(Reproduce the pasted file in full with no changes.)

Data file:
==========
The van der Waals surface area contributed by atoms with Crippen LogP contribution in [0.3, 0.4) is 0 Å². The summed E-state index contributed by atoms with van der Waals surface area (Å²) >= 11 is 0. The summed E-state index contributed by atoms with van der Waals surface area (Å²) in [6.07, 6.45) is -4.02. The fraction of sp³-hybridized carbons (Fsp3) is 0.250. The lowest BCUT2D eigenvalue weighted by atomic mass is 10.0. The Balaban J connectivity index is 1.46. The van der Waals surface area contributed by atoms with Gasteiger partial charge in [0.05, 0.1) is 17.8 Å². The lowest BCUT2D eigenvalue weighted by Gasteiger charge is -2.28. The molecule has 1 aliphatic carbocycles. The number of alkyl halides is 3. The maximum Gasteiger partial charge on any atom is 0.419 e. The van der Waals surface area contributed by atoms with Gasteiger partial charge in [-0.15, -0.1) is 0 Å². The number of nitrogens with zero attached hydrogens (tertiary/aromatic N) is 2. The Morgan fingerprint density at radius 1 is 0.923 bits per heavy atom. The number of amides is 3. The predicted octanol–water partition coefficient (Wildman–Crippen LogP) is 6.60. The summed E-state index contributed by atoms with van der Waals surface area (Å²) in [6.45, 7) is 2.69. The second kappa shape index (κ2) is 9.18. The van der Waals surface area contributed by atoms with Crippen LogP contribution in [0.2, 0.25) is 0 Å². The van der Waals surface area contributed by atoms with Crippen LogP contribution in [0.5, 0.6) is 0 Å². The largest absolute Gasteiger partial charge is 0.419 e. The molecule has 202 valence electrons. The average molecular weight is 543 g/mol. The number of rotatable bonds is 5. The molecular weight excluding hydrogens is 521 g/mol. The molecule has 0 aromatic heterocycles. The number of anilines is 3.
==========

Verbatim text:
The van der Waals surface area contributed by atoms with Crippen LogP contribution in [0.3, 0.4) is 0 Å². The summed E-state index contributed by atoms with van der Waals surface area (Å²) >= 11 is 0. The summed E-state index contributed by atoms with van der Waals surface area (Å²) in [6.07, 6.45) is -4.02. The fraction of sp³-hybridized carbons (Fsp3) is 0.250. The lowest BCUT2D eigenvalue weighted by atomic mass is 10.0. The Balaban J connectivity index is 1.46. The van der Waals surface area contributed by atoms with Gasteiger partial charge in [0.05, 0.1) is 17.8 Å². The lowest BCUT2D eigenvalue weighted by Gasteiger charge is -2.28. The molecule has 1 aliphatic carbocycles. The number of alkyl halides is 3. The maximum Gasteiger partial charge on any atom is 0.419 e. The van der Waals surface area contributed by atoms with Gasteiger partial charge in [-0.15, -0.1) is 0 Å². The number of nitrogens with zero attached hydrogens (tertiary/aromatic N) is 2. The Morgan fingerprint density at radius 1 is 0.923 bits per heavy atom. The number of amides is 3. The predicted octanol–water partition coefficient (Wildman–Crippen LogP) is 6.60. The summed E-state index contributed by atoms with van der Waals surface area (Å²) in [6.45, 7) is 2.69. The second kappa shape index (κ2) is 9.18. The van der Waals surface area contributed by atoms with Crippen LogP contribution in [0.2, 0.25) is 0 Å². The van der Waals surface area contributed by atoms with Crippen LogP contribution in [0.5, 0.6) is 0 Å². The largest absolute Gasteiger partial charge is 0.419 e. The molecule has 202 valence electrons. The average molecular weight is 543 g/mol. The number of rotatable bonds is 5. The molecular weight excluding hydrogens is 521 g/mol. The molecule has 0 aromatic heterocycles. The number of anilines is 3.